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Are You Consumed With Your Own Brilliance, or Do You Wish to Unleash the Brilliance of Others?

June 10, 2018

Conceit.jpgHow many times have you been in a boss’s office, or in the office of someone who was interviewing you for a job, and you suddenly realized that the conversation was essentially a one-way monologue directed at you? Don’t be shy, it’s okay to raise your hand.

I can’t even count how many times I was caught in that situation during my 35-year working career. What I’ve never really understood is why would a hiring manager rattle on unabated about himself or herself.

One would think that the aim of a job interview is to glean as much information as possible from the candidate, to develop a tentative grasp on what makes this person tick, what their experiences have been, and how they could contribute positively to the organization.

What I eventually realized some time ago is that some people in managerial positions have a burning need to be heard by their subordinates, or potential subordinates in the case of hiring. Whether it’s insecurity or a propensity to talk incessantly, these individuals have a strong need to impose themselves on others when given the opportunity.

The same applies to those in managerial positions who dominate their staff at meetings or one-on-one encounters. At times during my working career, I was talked at until my ears were begging for immediate relief. What gives here? And when I say “managerial positions” this also applies to those up the executive foodchain.

Managerial leadership is a demanding role and not one for the faint of heart or for those who are unable to park their egos at the door when they enter the workplace. And this includes listening more than speaking. What matters more in leadership is asking the right questions, then sitting back and remaining silent while your teammates express their knowledge on the subject.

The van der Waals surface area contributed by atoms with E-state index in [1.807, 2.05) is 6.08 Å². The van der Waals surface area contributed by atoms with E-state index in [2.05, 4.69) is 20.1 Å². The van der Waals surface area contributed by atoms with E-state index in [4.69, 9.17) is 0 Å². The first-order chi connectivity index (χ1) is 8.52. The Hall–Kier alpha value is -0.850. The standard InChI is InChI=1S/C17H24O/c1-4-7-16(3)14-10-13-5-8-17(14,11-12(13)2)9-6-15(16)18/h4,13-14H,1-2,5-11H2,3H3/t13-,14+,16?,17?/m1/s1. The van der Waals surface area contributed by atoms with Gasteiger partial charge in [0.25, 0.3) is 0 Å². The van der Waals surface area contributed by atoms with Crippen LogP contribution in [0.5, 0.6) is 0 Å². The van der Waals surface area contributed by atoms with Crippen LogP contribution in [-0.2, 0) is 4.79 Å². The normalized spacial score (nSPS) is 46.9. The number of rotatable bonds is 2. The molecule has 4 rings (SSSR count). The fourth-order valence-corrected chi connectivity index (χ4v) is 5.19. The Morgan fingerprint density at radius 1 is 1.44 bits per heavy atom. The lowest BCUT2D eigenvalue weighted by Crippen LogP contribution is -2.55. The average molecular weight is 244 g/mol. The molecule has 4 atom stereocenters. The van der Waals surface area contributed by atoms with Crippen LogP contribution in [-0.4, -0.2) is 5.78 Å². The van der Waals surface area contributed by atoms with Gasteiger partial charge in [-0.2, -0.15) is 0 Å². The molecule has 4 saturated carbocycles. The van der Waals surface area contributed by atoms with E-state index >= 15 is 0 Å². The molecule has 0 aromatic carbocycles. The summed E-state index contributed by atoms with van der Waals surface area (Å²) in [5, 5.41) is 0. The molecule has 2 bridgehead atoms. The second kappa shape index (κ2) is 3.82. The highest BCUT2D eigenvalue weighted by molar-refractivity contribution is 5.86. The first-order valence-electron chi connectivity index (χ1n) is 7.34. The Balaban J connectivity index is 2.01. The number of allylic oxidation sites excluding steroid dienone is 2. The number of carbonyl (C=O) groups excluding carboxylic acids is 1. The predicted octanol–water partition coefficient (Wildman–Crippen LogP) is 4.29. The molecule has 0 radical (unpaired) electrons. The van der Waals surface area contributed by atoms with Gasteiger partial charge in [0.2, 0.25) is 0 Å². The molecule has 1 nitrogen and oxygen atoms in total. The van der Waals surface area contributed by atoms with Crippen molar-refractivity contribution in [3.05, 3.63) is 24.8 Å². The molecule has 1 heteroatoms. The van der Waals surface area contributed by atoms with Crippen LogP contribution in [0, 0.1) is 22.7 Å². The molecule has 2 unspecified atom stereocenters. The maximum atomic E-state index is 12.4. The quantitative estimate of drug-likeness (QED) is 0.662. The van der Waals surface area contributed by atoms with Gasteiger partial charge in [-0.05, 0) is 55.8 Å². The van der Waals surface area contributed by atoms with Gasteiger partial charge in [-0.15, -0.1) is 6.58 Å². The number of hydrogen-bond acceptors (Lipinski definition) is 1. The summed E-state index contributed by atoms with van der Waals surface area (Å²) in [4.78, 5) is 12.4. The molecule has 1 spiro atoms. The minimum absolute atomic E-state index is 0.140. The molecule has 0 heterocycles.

No one knows everything, though I’ve wondered that at times while listening in numbed silence as a former boss waxed eloquent in self-perceived brilliance, providing a non-illuminating discourse on the wonders of the universe. I digress; you get the message.

My previous posts on self-empowerment and Post-Heroic Leadership are intertwined tightly with today’s post on listening and nurturing the brilliance of your staff and co-workers. Read the three posts as an entity, then ask yourself these questions:

1) Do I REALLY value what my co-workers and direct reports have to say and contribute?

2) How can I improve my listening skills? What is my first step?

3) Do I TRULY believe that my co-workers (or staff) possess more brilliance than I?

4) How intact is my personal ego? Can I easily and readily laugh at myself?

5) What do I have to let go of to become a leader who serves his or her followers?

I must follow the people. Am I not their leader?
  (Benjamin Disraeli)

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